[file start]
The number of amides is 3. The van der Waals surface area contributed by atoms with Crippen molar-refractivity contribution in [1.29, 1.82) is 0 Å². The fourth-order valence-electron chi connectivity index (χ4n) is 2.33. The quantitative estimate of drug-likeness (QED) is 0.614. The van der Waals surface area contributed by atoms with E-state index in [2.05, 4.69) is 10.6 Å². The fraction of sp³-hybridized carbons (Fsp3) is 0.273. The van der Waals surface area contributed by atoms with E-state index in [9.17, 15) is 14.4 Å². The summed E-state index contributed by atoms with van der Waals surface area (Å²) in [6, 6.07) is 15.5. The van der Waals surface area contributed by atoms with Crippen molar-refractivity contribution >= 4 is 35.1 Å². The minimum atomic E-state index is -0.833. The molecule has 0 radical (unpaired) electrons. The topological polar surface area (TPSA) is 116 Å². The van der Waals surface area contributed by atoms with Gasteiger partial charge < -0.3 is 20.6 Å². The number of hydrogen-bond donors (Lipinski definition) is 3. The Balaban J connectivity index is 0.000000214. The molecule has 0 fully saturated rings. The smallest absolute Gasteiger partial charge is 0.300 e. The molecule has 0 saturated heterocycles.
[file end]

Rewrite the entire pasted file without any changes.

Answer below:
The number of amides is 3. The van der Waals surface area contributed by atoms with Crippen molar-refractivity contribution in [1.29, 1.82) is 0 Å². The fourth-order valence-electron chi connectivity index (χ4n) is 2.33. The quantitative estimate of drug-likeness (QED) is 0.614. The van der Waals surface area contributed by atoms with E-state index in [2.05, 4.69) is 10.6 Å². The fraction of sp³-hybridized carbons (Fsp3) is 0.273. The van der Waals surface area contributed by atoms with E-state index in [9.17, 15) is 14.4 Å². The summed E-state index contributed by atoms with van der Waals surface area (Å²) in [6, 6.07) is 15.5. The van der Waals surface area contributed by atoms with Crippen molar-refractivity contribution >= 4 is 35.1 Å². The minimum atomic E-state index is -0.833. The molecule has 0 radical (unpaired) electrons. The topological polar surface area (TPSA) is 116 Å². The van der Waals surface area contributed by atoms with Gasteiger partial charge < -0.3 is 20.6 Å². The number of hydrogen-bond donors (Lipinski definition) is 3. The Balaban J connectivity index is 0.000000214. The molecule has 0 fully saturated rings. The smallest absolute Gasteiger partial charge is 0.300 e. The molecule has 0 saturated heterocycles.